Ground mounted solar PV and rooftops with solar panels are becoming ubiquitous. Now, imagine solar panels floating on water. Floating solar (or floating photovoltaic, FPV) is an emerging trend, and may become a relevant part of the technical toolbox for addressing climate change. The first FPV installation was commissioned in 2017 and, according to the International Finance Corporation, more than 300 floating solar parks were installed worldwide in 2020. The total installed capacity was estimated at 1.5GW at the end of 2019 and is predicted to reach 4.6GW by 2022.
How does it work?
The electrical configuration of a floating PV system is similar to the land-based PV system. The concept requires attention to many elements, as the installation of course involves the combination of electricity and water. In essence, solar panels are attached to a series of interconnected plastic rafts and the whole system is securely anchored to the bottom of the body of water. Because of this, they are usually located in calm waters such as ponds, lakes or man-made reservoirs, with floating walkways provided to enable access for any maintenance or servicing work. The solar electricity generated is transferred to a central inverter before reaching electrical equipment onshore via underwater cables. The inverter is used to convert the direct current (DC) produced by the solar panels into alternating current (AC) needed to power electrical devices through the power grid.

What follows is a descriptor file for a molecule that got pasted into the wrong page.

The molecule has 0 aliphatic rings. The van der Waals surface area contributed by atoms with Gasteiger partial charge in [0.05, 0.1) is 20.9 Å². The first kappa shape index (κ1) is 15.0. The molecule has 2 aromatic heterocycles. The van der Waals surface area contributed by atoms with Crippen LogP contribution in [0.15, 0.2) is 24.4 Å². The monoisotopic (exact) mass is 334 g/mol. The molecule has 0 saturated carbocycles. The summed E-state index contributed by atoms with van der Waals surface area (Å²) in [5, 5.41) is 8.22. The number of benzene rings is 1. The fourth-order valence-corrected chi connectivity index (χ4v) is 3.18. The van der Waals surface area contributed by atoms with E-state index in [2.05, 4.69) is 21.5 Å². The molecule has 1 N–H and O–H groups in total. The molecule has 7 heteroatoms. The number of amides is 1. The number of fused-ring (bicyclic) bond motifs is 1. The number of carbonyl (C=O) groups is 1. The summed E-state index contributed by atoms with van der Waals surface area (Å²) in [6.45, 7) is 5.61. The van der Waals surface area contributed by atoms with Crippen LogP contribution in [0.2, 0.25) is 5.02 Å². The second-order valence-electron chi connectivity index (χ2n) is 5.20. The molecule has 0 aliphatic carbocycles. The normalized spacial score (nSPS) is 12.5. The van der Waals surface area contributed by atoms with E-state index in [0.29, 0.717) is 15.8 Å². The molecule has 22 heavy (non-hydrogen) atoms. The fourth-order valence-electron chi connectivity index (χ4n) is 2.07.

Floating solar can also be installed on the reservoirs created by dams. Transmissions systems already available in hydropower facilities can be used to store and distribute the electricity produced by the floating PV. The latter is floating next to the dam and can complement the hydropower plant since solar power has the most potential during dry seasons, while rainy seasons are more suitable for hydropower. Floating solar could therefore significantly increase the capacity of large hydropower plants while covering only 3 to 4% of the reservoir. Hydro plants reservoirs cover more than 250,000 km2 worldwide, meaning ample opportunity for floating solar. The area would in fact be enough to host sufficient floating solar capacity to generate 2.5 times the electricity produced by all the underlying hydropower.
FPV plus bifacial panels
Solar energy is a booming market. More and more innovations are developing and challenging previously dominant technologies. Bifacial solar panels are one of many examples that are becoming increasingly popular as the cost of solar cells continues to fall.
Bifacial solar panels are similar to traditional solar panels except they have their backsides covered with either transparent sheeting or a double glass panel, which makes it so that they can produce energy from both sides, increasing the total electricity output. These bifacial solar PVs are now being tested on water too. Bifacial modules in floating PV applications have been modeled by scientists led by the University of Ontario, and their findings suggest that the module could receive 55% more sunlight than a monofacial floating module. While other factors need to be taken into consideration, such as wind, the potential advantages are promising.